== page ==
Huntly Castle

Huntly, United Kingdom

Huntly Castle was the ancestral home of the chief of Clan Gordon, Earl of Huntly. Architecturally the castle consists of a well-preserved five-story tower with an adjoining great hall and supporting buildings. Areas of the original ornate facade and interior stonework remain. A mound in the grounds of the castle is all that remains of an earlier 12th century motte. Originally named Strathbogie, the castle was granted to Sir Adam Gordon of Huntly in the 14th century. King Robert the Bruce was a guest of the castle in 1307 prior to his defeat of the Earl of Buchan.

With its splendid architecture, Huntly Castle served as a baronial residence for five centuries. The palace block, erected in between the 16th and 17th centuries, has an impressive L-plan tower house and defensive earthworks from the civil war. The property is famed for the fine heraldic sculpture and inscribed stone friezes and includes two impressive heraldic fireplaces in the Marchioness’s lodging.

Eleven steps lead to the raised area where the castle stands. The castle can be viewed from outside and there is an interpretation board giving information about the property.



Your name


Founded: 12th century
Category: Castles and fortifications in United Kingdom


4.5/5 (based on Google user reviews)

User Reviews

Kenneth Aitken (2 years ago)
Good access to lots of the castle with informative boards, throughout. As always, interesting to learn a bit about the people that built and lived in the castle.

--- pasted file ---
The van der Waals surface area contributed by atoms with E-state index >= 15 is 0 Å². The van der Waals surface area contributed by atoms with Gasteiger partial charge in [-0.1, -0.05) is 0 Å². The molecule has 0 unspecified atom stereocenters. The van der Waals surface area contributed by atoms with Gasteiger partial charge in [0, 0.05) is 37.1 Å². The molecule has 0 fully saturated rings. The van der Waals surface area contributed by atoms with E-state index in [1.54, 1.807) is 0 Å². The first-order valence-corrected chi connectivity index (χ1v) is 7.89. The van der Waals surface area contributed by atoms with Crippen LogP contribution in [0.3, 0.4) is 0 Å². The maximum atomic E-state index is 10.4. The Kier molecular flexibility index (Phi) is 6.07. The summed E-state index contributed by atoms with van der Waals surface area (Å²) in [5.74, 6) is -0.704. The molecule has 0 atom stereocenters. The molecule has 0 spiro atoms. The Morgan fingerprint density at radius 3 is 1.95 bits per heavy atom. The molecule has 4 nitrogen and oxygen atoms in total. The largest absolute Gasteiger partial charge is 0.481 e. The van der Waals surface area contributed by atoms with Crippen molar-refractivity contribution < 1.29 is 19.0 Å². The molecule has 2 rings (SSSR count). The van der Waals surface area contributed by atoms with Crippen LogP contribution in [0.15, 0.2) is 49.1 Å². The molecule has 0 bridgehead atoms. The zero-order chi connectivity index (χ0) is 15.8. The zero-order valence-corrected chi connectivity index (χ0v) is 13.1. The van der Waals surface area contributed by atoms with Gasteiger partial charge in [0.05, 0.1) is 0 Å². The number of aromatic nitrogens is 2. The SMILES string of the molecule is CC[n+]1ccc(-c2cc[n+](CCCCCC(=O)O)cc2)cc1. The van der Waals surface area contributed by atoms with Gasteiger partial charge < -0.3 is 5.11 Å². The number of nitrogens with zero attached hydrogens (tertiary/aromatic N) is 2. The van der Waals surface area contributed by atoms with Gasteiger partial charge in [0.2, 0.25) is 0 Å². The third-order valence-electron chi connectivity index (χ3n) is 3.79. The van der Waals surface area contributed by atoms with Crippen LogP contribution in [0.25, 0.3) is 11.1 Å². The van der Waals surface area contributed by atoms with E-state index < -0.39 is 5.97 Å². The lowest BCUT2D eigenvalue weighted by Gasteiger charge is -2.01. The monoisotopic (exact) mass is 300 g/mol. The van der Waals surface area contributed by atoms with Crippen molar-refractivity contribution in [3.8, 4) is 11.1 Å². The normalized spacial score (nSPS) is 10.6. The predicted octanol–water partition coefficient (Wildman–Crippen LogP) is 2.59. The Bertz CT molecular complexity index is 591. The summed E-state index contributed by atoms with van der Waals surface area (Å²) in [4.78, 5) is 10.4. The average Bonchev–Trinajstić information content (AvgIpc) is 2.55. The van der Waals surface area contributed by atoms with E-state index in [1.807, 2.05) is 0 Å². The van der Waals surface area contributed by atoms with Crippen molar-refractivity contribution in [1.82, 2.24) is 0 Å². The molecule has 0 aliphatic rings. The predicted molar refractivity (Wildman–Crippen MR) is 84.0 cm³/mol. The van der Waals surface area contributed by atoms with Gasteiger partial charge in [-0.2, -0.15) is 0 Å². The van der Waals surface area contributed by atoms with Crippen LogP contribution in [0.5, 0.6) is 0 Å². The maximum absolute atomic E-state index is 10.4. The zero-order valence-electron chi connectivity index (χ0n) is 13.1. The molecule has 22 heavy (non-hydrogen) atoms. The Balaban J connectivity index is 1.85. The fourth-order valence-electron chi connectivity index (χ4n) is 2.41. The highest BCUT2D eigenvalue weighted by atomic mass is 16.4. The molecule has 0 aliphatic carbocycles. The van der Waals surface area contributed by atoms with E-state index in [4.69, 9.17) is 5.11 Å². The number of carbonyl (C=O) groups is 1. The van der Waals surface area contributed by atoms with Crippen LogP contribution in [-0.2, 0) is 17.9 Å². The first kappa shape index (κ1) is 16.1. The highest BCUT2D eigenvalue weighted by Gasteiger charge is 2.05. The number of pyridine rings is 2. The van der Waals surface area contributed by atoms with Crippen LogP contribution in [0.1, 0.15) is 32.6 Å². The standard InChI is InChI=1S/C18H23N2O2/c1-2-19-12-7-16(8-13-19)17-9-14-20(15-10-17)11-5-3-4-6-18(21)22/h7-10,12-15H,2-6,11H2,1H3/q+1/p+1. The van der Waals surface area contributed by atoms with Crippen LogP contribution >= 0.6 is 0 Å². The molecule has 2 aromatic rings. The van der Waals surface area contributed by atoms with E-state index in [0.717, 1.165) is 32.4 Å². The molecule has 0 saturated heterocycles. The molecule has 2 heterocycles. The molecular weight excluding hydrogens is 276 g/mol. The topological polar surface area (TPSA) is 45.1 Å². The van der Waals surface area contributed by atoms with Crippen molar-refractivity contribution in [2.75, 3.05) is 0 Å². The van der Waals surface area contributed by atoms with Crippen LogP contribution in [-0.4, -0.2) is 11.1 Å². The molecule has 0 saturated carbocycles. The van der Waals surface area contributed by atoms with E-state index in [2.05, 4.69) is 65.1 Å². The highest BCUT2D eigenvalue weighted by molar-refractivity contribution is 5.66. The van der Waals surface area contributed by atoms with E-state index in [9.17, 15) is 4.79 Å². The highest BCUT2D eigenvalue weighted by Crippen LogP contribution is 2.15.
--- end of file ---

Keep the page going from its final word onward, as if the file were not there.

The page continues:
John Burton (3 years ago)
Well worth a visit, a lot more to it than you'd imagine for a ruin. Atmospheric, steeped in some excitingly bloody history and surrounded by stunning countryside. Even better once covid restrictions are lifted, though not too much currently off limits, just the top of the tower and the dungeon. Everything in between still to enjoy.
Sumari Dancer (3 years ago)
Stunning ruin. Well maintained and with informative plaques throughout. Well worth the visit.
Mike Darcy (3 years ago)
Fantastic ruin. Very well placed informative plaques explain every portion of the grounds. Enjoyed reliving the historic lives people lead.
Tanya Von Black (3 years ago)
Absolutely stunning. We had the best time. So beautiful, so much history and the staff couldn't have been nicer. I really enjoyed this castle even with some parts being locked off at the moment. The swallow are nesting and I enjoyed watching them flitting in and out.
Powered by Google

Featured Historic Landmarks, Sites & Buildings

Historic Site of the week

Doune Castle

Doune Castle was originally built in the thirteenth century, then probably damaged in the Scottish Wars of Independence, before being rebuilt in its present form in the late 14th century by Robert Stewart, Duke of Albany (c. 1340–1420), the son of King Robert II of Scots, and Regent of Scotland from 1388 until his death. Duke Robert"s stronghold has survived relatively unchanged and complete, and the whole castle was traditionally thought of as the result of a single period of construction at this time. The castle passed to the crown in 1425, when Albany"s son was executed, and was used as a royal hunting lodge and dower house.

In the later 16th century, Doune became the property of the Earls of Moray. The castle saw military action during the Wars of the Three Kingdoms and Glencairn"s rising in the mid-17th century, and during the Jacobite risings of the late 17th century and 18th century.